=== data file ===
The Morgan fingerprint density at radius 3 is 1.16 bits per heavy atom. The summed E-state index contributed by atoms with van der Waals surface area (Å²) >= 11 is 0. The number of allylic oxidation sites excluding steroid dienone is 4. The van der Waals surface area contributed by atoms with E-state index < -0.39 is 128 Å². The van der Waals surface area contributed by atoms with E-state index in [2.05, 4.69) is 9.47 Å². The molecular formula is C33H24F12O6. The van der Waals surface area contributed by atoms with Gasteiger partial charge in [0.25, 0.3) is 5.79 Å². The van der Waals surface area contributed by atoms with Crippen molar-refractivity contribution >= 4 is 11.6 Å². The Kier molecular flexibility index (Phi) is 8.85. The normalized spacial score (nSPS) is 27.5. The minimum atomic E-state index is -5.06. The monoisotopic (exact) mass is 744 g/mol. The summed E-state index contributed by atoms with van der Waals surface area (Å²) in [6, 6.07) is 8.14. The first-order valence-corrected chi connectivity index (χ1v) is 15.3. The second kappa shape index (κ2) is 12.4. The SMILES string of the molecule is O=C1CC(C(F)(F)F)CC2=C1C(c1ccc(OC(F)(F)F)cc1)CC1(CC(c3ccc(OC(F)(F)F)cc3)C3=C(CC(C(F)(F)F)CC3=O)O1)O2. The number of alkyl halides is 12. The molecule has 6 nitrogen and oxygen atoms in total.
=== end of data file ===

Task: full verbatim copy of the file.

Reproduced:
The Morgan fingerprint density at radius 3 is 1.16 bits per heavy atom. The summed E-state index contributed by atoms with van der Waals surface area (Å²) >= 11 is 0. The number of allylic oxidation sites excluding steroid dienone is 4. The van der Waals surface area contributed by atoms with E-state index < -0.39 is 128 Å². The van der Waals surface area contributed by atoms with E-state index in [2.05, 4.69) is 9.47 Å². The molecular formula is C33H24F12O6. The van der Waals surface area contributed by atoms with Gasteiger partial charge in [0.25, 0.3) is 5.79 Å². The van der Waals surface area contributed by atoms with Crippen molar-refractivity contribution >= 4 is 11.6 Å². The Kier molecular flexibility index (Phi) is 8.85. The normalized spacial score (nSPS) is 27.5. The minimum atomic E-state index is -5.06. The monoisotopic (exact) mass is 744 g/mol. The summed E-state index contributed by atoms with van der Waals surface area (Å²) in [6, 6.07) is 8.14. The first-order valence-corrected chi connectivity index (χ1v) is 15.3. The second kappa shape index (κ2) is 12.4. The SMILES string of the molecule is O=C1CC(C(F)(F)F)CC2=C1C(c1ccc(OC(F)(F)F)cc1)CC1(CC(c3ccc(OC(F)(F)F)cc3)C3=C(CC(C(F)(F)F)CC3=O)O1)O2. The number of alkyl halides is 12. The molecule has 6 nitrogen and oxygen atoms in total.